Remaining spoiler free is imperative in an effective story that builds up into part exploitation of fear, part social commentary.
New to arrive in a remote town surrounded by woods in order to get away from the city and raise their teenage daughter, a same sex couple immediately begin to experience odd reactions to their union.
Malik (Jeffrey Bowyer-Chapman) alongside his older partner Aaron (Ari Cohen) are happy whilst teen Kayla (Jennifer Laporte) is antisocial on the outside but still cares for her two dads.
The pair receive a housewarming gift but from the outset something is not quite right.
After a break-in and homophobic slur written across a wall, things begin to get a little weirder with each confrontation around the neighbourhood townsfolk.
In particular, Malik experiences dreamscapes and illusions, although harbouring an incident from his past while maintaining daily medication, makes us wonder is he just paranoid or are those supernatural figures actually reaching out.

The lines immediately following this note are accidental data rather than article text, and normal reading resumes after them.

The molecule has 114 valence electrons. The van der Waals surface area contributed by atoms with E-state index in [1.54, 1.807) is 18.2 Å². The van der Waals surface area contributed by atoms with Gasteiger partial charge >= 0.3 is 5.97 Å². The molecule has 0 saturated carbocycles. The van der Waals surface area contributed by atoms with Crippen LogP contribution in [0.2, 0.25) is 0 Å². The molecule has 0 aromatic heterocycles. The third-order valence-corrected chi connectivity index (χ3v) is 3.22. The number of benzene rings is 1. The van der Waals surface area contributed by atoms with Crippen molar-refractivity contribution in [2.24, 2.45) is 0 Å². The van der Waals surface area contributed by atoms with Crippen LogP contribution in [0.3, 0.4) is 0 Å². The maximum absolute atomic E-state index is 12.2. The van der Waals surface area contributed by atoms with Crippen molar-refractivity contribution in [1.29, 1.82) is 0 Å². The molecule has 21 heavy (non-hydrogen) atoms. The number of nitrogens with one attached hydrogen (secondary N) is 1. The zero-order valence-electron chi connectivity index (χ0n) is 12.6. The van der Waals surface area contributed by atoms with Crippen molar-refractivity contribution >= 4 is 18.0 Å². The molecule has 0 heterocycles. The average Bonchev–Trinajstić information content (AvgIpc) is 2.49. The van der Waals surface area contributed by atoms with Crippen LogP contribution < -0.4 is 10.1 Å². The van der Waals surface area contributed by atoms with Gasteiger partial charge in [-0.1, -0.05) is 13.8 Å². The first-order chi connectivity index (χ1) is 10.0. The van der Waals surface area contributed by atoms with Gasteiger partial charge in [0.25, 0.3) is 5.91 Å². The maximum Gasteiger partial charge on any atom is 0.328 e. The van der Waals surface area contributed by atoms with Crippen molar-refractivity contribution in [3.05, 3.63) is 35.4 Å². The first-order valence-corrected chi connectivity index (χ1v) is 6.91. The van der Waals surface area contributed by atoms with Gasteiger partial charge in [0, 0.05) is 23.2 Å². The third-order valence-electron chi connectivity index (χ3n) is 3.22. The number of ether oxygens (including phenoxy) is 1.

It is around the 27-minute mark when something pointedly unusual becomes apparent through the lens of a polaroid camera gazing at a neighbour’s window.
Twenty-something Director Kurtis David-Harder, possesses flair for the unexpected. He also produced the equally unsettling, Harpoon (2019).
As the ‘friendly’ work at home neighbour, Lochlyn Munro (from one of the greatest movies of all time – A Night at the Roxbury) is sinister, young Laporte simply terrific;
Bowyer-Chapman constantly on edge, the standout.
Acting is solid characterisation at its best, details are mostly restrained until the pinnacle of their small-town terror is unleashed; creepy groups of people gathering in hooded cloaks is never a good thing.
Shane A.Bassett |★★★
Horror, Thriller | USA, 2019 | 15 | 17th September 2020 (UK) | Shudder Original | Dir.Kurtis David Harder | Jeffrey Bowyer-Chapman, Ari Cohen, Jennifer Laporte, Chandra West, Lochlyn Munro,